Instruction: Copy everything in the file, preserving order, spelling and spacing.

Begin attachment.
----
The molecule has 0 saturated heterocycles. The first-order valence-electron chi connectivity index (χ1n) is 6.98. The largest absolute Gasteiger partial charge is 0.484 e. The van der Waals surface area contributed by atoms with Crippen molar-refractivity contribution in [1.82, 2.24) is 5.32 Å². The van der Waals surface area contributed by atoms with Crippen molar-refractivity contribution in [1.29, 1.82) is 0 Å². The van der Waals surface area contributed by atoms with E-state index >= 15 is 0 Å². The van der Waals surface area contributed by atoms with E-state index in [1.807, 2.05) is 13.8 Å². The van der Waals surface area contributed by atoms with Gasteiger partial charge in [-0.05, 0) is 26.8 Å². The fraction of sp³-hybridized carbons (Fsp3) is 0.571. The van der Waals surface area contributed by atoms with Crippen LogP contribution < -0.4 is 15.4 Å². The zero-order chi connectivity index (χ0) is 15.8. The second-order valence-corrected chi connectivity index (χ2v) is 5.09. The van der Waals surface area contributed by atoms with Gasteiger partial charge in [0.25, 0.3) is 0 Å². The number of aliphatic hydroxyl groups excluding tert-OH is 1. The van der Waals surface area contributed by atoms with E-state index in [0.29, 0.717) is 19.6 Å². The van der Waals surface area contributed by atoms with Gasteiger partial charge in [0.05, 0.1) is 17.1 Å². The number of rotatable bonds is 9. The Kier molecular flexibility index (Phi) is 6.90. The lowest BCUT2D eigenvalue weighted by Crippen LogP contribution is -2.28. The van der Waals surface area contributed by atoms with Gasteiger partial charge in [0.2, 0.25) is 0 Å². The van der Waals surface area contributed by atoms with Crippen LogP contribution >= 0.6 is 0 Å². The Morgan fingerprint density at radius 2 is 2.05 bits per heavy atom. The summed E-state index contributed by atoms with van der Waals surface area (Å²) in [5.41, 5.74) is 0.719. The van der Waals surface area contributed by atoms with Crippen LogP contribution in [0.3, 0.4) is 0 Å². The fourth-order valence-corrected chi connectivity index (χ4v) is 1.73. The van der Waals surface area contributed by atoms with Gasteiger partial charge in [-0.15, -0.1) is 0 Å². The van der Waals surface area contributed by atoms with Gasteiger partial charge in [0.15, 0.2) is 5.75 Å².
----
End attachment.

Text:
The molecule has 0 saturated heterocycles. The first-order valence-electron chi connectivity index (χ1n) is 6.98. The largest absolute Gasteiger partial charge is 0.484 e. The van der Waals surface area contributed by atoms with Crippen molar-refractivity contribution in [1.82, 2.24) is 5.32 Å². The van der Waals surface area contributed by atoms with Crippen molar-refractivity contribution in [1.29, 1.82) is 0 Å². The van der Waals surface area contributed by atoms with E-state index >= 15 is 0 Å². The van der Waals surface area contributed by atoms with E-state index in [1.807, 2.05) is 13.8 Å². The van der Waals surface area contributed by atoms with Gasteiger partial charge in [-0.05, 0) is 26.8 Å². The fraction of sp³-hybridized carbons (Fsp3) is 0.571. The van der Waals surface area contributed by atoms with Crippen LogP contribution < -0.4 is 15.4 Å². The zero-order chi connectivity index (χ0) is 15.8. The second-order valence-corrected chi connectivity index (χ2v) is 5.09. The van der Waals surface area contributed by atoms with Gasteiger partial charge in [0.25, 0.3) is 0 Å². The number of aliphatic hydroxyl groups excluding tert-OH is 1. The van der Waals surface area contributed by atoms with E-state index in [0.29, 0.717) is 19.6 Å². The van der Waals surface area contributed by atoms with Gasteiger partial charge in [0.05, 0.1) is 17.1 Å². The number of rotatable bonds is 9. The Kier molecular flexibility index (Phi) is 6.90. The lowest BCUT2D eigenvalue weighted by Crippen LogP contribution is -2.28. The van der Waals surface area contributed by atoms with Gasteiger partial charge in [0.2, 0.25) is 0 Å². The van der Waals surface area contributed by atoms with Crippen LogP contribution >= 0.6 is 0 Å². The Morgan fingerprint density at radius 2 is 2.05 bits per heavy atom. The summed E-state index contributed by atoms with van der Waals surface area (Å²) in [5.41, 5.74) is 0.719. The van der Waals surface area contributed by atoms with Crippen LogP contribution in [0.3, 0.4) is 0 Å². The fourth-order valence-corrected chi connectivity index (χ4v) is 1.73. The van der Waals surface area contributed by atoms with Gasteiger partial charge in [-0.15, -0.1) is 0 Å². The van der Waals surface area contributed by atoms with Gasteiger partial charge in [0.15, 0.2) is 5.75 Å².